sparkle craft halloween special: pillowcase cross-body trick-or-treat bag
October 3, 2017
The By Thistle By Thimble story “Halloween Wonder” centers around a very particular three-story house that is the center of a sweet little town's annual Halloween celebration. Each year, the mysterious couple that lives there transforms their wrap-around porch into something new and fantastical and wows the entire town. The neighbors talk about it all year long!
Eight-year-old Margaret is new to town and she can't wait to see the house. When she finally does, she is inspired to do something that is at once surprising and gracious. It changes the town's Halloween tradition forever.
Is there a house like that in your neighborhood? One that's the place you simply cannot miss on Halloween night? One that's so amazing that your kids almost drop their candy?
As all parents know, there is nothing that crushes the spirit of Halloween more than accidentally spilling a whole bag of candy. But, never fear, this week's craft will let your littles take in the wonder of Halloween while keeping their candy secure.
This cross-body trick-or-treat bag takes its inspiration from the pillowcases you may have used of yore but has a handy added design feature — a cross-body strap — that makes it easy to drop candy into the bag but hard to drop the whole thing on the sidewalk. Add in a sweet reverse appliqué jack-o'-lantern face and your kiddo will be all set to enjoy the wonders of Halloween.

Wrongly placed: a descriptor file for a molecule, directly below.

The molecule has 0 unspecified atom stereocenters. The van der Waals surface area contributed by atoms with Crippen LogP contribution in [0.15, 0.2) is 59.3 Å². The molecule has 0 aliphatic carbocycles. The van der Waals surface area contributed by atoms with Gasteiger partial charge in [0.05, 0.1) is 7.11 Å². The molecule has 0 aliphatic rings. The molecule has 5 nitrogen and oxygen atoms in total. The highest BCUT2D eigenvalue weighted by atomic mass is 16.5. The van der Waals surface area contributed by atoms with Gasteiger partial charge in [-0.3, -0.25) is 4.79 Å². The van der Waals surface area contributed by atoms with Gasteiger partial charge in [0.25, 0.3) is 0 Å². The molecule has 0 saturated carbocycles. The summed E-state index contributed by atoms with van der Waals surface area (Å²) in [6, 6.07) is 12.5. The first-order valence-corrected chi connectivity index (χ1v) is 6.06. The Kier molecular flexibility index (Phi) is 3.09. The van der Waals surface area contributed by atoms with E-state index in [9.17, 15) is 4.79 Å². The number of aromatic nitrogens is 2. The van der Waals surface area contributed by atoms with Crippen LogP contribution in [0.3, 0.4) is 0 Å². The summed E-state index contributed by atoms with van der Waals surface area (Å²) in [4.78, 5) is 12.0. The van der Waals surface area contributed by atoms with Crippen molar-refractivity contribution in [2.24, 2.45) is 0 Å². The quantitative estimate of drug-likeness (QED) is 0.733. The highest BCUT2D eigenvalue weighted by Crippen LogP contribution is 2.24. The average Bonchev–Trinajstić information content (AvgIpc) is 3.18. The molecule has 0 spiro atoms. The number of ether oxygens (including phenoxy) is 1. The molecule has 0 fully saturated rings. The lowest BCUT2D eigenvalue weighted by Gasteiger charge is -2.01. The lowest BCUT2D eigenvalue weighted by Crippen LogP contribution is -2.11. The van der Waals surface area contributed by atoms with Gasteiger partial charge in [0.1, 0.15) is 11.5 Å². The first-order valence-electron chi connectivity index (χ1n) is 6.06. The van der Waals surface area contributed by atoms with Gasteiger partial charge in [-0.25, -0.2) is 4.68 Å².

Pillowcase Cross-Body Trick-Or-Treat Bag
1 old pillowcase
Small piece (roughly 10-inches square) of contrasting fabric
Basic sewing supplies and/or a sewing machine
Chopstick or safety pin
Fabric glue (optional)
Begin by laying out your pillowcase on a cutting mat. Using the ruler and rotary cutter to make a straight line, cut the open end of the pillowcase off about 13 inches from the bottom of the pillowcase. Set the top of the pillowcase aside.
Working with the bottom of the pillowcase, fold the open end (where you have just cut) under 2 times to make a finished edge.
Press the folds down, then sew 2 straight lines — one at the top of the folded edge, one at the bottom of the folded edge — around the top of the pillowcase.
Lay the pillowcase out flat and cut the piece of contrasting fabric so that it fits on the front of the pillowcase.
Remove the scrap fabric from the bag and draw a simple picture on it with a marker. I decided to do a jack-o'-lantern face, but you could also do a plain pumpkin, a ghost, a piece of candy — whatever you think your child might like, as long as it can be done with simple shapes.
Now turn the pillowcase inside out and pin the scrap fabric to the front with the drawing facing out. Thread a needle with embroidery floss and stitch over the top of the lines you just drew, keeping your stitches as even and well-tensioned as possible.
Once you've outlined the entire drawing, turn the pillowcase right-side out. Use a pair of sharp scissors to cut the pillowcase fabric that is inside the stitches, leaving the underlying scrap fabric intact. Don't be in a hurry with this step. If you cut either the stitching or the underlying fabric you will have to start over, so be careful and deliberate.